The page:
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And finally, depending on your particular version of European similarity, you can think about the U. and France as either similar culturally or not, but it turns out that with organ donation, they are very different.By the way, the Netherlands is an interesting story.Our intuition is really fooling us in a repeatable, predictable, consistent way. The argument is in those cases, it might be that we actually make many more mistakes.and there is almost nothing we can do about it, aside from taking a ruler and starting to measure it. And worse — not having an easy way to see them, because in visual illusions, we can easily demonstrate the mistakes; in cognitive illusion it's much, much harder to demonstrate the mistakes to people.So I want to show you some cognitive illusions, or decision-making illusions, in the same way.And this is one of my favorite plots in social sciences. It basically shows the percentage of people who indicated they would be interested in donating their organs. You basically see two types of countries: countries on the right, that seem to be giving a lot; and countries on the left that seem to giving very little, or much less. Why do some countries give a lot and some countries give a little?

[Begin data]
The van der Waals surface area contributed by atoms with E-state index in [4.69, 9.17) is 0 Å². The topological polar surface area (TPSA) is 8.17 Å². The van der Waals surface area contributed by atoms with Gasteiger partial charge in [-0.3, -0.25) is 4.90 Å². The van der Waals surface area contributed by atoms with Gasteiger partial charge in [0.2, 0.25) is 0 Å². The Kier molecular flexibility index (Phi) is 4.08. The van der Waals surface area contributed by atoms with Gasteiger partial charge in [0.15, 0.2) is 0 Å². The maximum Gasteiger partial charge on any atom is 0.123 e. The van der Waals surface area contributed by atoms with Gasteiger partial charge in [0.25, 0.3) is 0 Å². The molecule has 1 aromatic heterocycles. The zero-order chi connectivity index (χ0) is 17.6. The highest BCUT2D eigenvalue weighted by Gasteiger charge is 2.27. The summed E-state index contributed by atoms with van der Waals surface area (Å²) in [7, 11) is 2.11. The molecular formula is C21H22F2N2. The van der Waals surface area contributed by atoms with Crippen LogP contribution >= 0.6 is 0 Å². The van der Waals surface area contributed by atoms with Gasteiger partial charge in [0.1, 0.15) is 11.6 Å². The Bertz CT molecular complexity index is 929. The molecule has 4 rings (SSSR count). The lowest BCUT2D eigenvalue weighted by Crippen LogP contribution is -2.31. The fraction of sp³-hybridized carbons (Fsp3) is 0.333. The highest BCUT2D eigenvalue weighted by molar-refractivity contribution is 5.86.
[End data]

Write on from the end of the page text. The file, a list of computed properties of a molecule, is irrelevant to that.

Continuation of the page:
If you really want to do it, you have to do it." So I said, "Okay, if I have to do it —" I had a sabbatical.
When you ask people this question, they usually think that it has to be about culture. Giving organs to somebody else is probably about how much you care about society, how linked you are. But if you look at this plot, you can see that countries that we think about as very similar, actually exhibit very different behavior.
For example, Sweden is all the way on the right, and Denmark, which we think is culturally very similar, is all the way on the left.
Germany is on the left, and Austria is on the right.
The Netherlands is on the left, and Belgium is on the right.